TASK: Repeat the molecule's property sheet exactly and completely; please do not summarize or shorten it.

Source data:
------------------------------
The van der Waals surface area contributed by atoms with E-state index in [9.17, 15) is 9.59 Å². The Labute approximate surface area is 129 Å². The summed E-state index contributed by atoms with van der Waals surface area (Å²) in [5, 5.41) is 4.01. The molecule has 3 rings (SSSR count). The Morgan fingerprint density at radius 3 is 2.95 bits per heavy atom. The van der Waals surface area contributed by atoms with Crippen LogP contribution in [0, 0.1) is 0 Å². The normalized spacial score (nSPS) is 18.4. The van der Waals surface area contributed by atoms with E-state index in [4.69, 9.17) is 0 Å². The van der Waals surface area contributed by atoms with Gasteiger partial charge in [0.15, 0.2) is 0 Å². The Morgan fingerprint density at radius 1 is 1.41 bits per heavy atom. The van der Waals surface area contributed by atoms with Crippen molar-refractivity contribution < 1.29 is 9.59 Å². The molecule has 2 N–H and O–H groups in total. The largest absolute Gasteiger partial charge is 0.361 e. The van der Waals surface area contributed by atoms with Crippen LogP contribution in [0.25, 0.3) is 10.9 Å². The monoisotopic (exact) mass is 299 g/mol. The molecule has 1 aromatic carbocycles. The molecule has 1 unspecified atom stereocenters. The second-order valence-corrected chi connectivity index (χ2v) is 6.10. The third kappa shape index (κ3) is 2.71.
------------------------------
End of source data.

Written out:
The van der Waals surface area contributed by atoms with E-state index in [9.17, 15) is 9.59 Å². The Labute approximate surface area is 129 Å². The summed E-state index contributed by atoms with van der Waals surface area (Å²) in [5, 5.41) is 4.01. The molecule has 3 rings (SSSR count). The Morgan fingerprint density at radius 3 is 2.95 bits per heavy atom. The van der Waals surface area contributed by atoms with Crippen LogP contribution in [0, 0.1) is 0 Å². The normalized spacial score (nSPS) is 18.4. The van der Waals surface area contributed by atoms with E-state index in [4.69, 9.17) is 0 Å². The van der Waals surface area contributed by atoms with Gasteiger partial charge in [0.15, 0.2) is 0 Å². The Morgan fingerprint density at radius 1 is 1.41 bits per heavy atom. The van der Waals surface area contributed by atoms with Crippen molar-refractivity contribution < 1.29 is 9.59 Å². The molecule has 2 N–H and O–H groups in total. The largest absolute Gasteiger partial charge is 0.361 e. The van der Waals surface area contributed by atoms with Crippen LogP contribution in [0.25, 0.3) is 10.9 Å². The monoisotopic (exact) mass is 299 g/mol. The molecule has 1 aromatic carbocycles. The molecule has 1 unspecified atom stereocenters. The second-order valence-corrected chi connectivity index (χ2v) is 6.10. The third kappa shape index (κ3) is 2.71.